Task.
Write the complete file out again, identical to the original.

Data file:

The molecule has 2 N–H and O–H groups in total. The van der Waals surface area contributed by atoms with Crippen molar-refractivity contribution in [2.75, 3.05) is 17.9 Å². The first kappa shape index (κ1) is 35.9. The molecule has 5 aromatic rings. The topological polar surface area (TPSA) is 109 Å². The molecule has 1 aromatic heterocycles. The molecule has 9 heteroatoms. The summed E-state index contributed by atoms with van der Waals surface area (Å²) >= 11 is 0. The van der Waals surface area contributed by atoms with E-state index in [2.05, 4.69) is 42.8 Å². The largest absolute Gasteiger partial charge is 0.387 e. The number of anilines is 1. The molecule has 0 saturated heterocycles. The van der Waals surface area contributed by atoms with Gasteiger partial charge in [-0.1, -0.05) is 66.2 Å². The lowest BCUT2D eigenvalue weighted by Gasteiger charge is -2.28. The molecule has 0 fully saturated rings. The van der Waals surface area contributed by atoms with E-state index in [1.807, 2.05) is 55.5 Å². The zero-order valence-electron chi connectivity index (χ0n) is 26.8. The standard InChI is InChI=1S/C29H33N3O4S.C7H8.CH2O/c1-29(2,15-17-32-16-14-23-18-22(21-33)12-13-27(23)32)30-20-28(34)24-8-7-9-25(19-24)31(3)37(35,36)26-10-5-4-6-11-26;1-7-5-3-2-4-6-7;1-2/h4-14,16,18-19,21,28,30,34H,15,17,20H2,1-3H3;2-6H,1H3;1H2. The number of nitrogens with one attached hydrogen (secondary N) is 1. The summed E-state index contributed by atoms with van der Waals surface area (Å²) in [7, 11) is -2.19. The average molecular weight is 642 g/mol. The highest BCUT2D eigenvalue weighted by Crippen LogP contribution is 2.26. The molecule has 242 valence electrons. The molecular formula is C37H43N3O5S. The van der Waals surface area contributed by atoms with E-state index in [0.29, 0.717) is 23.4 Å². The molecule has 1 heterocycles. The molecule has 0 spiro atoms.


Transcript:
The molecule has 2 N–H and O–H groups in total. The van der Waals surface area contributed by atoms with Crippen molar-refractivity contribution in [2.75, 3.05) is 17.9 Å². The first kappa shape index (κ1) is 35.9. The molecule has 5 aromatic rings. The topological polar surface area (TPSA) is 109 Å². The molecule has 1 aromatic heterocycles. The molecule has 9 heteroatoms. The summed E-state index contributed by atoms with van der Waals surface area (Å²) >= 11 is 0. The van der Waals surface area contributed by atoms with E-state index in [2.05, 4.69) is 42.8 Å². The largest absolute Gasteiger partial charge is 0.387 e. The number of anilines is 1. The molecule has 0 saturated heterocycles. The van der Waals surface area contributed by atoms with Gasteiger partial charge in [-0.1, -0.05) is 66.2 Å². The lowest BCUT2D eigenvalue weighted by Gasteiger charge is -2.28. The molecule has 0 fully saturated rings. The van der Waals surface area contributed by atoms with E-state index in [1.807, 2.05) is 55.5 Å². The zero-order valence-electron chi connectivity index (χ0n) is 26.8. The standard InChI is InChI=1S/C29H33N3O4S.C7H8.CH2O/c1-29(2,15-17-32-16-14-23-18-22(21-33)12-13-27(23)32)30-20-28(34)24-8-7-9-25(19-24)31(3)37(35,36)26-10-5-4-6-11-26;1-7-5-3-2-4-6-7;1-2/h4-14,16,18-19,21,28,30,34H,15,17,20H2,1-3H3;2-6H,1H3;1H2. The number of nitrogens with one attached hydrogen (secondary N) is 1. The summed E-state index contributed by atoms with van der Waals surface area (Å²) in [7, 11) is -2.19. The average molecular weight is 642 g/mol. The highest BCUT2D eigenvalue weighted by Crippen LogP contribution is 2.26. The molecule has 242 valence electrons. The molecular formula is C37H43N3O5S. The van der Waals surface area contributed by atoms with E-state index in [0.29, 0.717) is 23.4 Å². The molecule has 1 heterocycles. The molecule has 0 spiro atoms.